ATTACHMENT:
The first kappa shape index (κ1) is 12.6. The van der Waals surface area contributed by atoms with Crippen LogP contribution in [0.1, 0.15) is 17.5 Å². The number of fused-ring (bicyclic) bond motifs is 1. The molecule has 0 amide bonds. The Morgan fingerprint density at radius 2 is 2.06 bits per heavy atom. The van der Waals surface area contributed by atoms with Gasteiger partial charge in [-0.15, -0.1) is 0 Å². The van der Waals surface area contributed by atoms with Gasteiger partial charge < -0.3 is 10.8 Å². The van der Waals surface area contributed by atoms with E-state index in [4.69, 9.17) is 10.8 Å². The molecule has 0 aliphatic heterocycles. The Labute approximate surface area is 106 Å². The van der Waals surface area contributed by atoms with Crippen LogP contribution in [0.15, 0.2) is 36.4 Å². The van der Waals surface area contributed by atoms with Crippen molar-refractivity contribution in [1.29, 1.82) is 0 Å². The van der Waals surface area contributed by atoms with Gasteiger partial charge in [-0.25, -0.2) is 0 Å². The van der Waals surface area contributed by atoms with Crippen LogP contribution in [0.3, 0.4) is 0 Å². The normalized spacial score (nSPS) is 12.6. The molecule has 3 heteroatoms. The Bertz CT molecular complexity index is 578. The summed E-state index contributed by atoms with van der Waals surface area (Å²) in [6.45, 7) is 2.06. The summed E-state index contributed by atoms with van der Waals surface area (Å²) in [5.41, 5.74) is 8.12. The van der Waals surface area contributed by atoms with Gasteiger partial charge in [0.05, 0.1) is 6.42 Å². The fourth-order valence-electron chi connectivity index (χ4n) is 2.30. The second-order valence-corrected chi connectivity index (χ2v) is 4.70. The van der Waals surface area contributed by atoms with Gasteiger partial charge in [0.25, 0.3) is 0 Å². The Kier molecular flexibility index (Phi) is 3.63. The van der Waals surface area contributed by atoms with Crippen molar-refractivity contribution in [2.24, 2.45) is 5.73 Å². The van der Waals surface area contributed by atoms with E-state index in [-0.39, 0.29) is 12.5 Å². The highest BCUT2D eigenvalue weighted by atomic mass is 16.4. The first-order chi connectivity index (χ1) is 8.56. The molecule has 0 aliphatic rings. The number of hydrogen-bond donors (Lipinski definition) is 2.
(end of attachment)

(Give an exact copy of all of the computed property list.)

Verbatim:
The first kappa shape index (κ1) is 12.6. The van der Waals surface area contributed by atoms with Crippen LogP contribution in [0.1, 0.15) is 17.5 Å². The number of fused-ring (bicyclic) bond motifs is 1. The molecule has 0 amide bonds. The Morgan fingerprint density at radius 2 is 2.06 bits per heavy atom. The van der Waals surface area contributed by atoms with Gasteiger partial charge in [-0.15, -0.1) is 0 Å². The van der Waals surface area contributed by atoms with Gasteiger partial charge < -0.3 is 10.8 Å². The van der Waals surface area contributed by atoms with E-state index in [4.69, 9.17) is 10.8 Å². The molecule has 0 aliphatic heterocycles. The Labute approximate surface area is 106 Å². The van der Waals surface area contributed by atoms with Crippen LogP contribution in [0.15, 0.2) is 36.4 Å². The van der Waals surface area contributed by atoms with Crippen molar-refractivity contribution in [1.29, 1.82) is 0 Å². The van der Waals surface area contributed by atoms with Gasteiger partial charge in [-0.25, -0.2) is 0 Å². The van der Waals surface area contributed by atoms with Crippen LogP contribution in [0.3, 0.4) is 0 Å². The normalized spacial score (nSPS) is 12.6. The molecule has 3 heteroatoms. The Bertz CT molecular complexity index is 578. The summed E-state index contributed by atoms with van der Waals surface area (Å²) in [6.45, 7) is 2.06. The summed E-state index contributed by atoms with van der Waals surface area (Å²) in [5.41, 5.74) is 8.12. The van der Waals surface area contributed by atoms with Gasteiger partial charge in [0.05, 0.1) is 6.42 Å². The fourth-order valence-electron chi connectivity index (χ4n) is 2.30. The second-order valence-corrected chi connectivity index (χ2v) is 4.70. The van der Waals surface area contributed by atoms with Gasteiger partial charge in [0.25, 0.3) is 0 Å². The Kier molecular flexibility index (Phi) is 3.63. The van der Waals surface area contributed by atoms with Crippen molar-refractivity contribution in [2.24, 2.45) is 5.73 Å². The van der Waals surface area contributed by atoms with E-state index in [-0.39, 0.29) is 12.5 Å². The highest BCUT2D eigenvalue weighted by atomic mass is 16.4. The first-order chi connectivity index (χ1) is 8.56. The molecule has 0 aliphatic rings. The number of hydrogen-bond donors (Lipinski definition) is 2.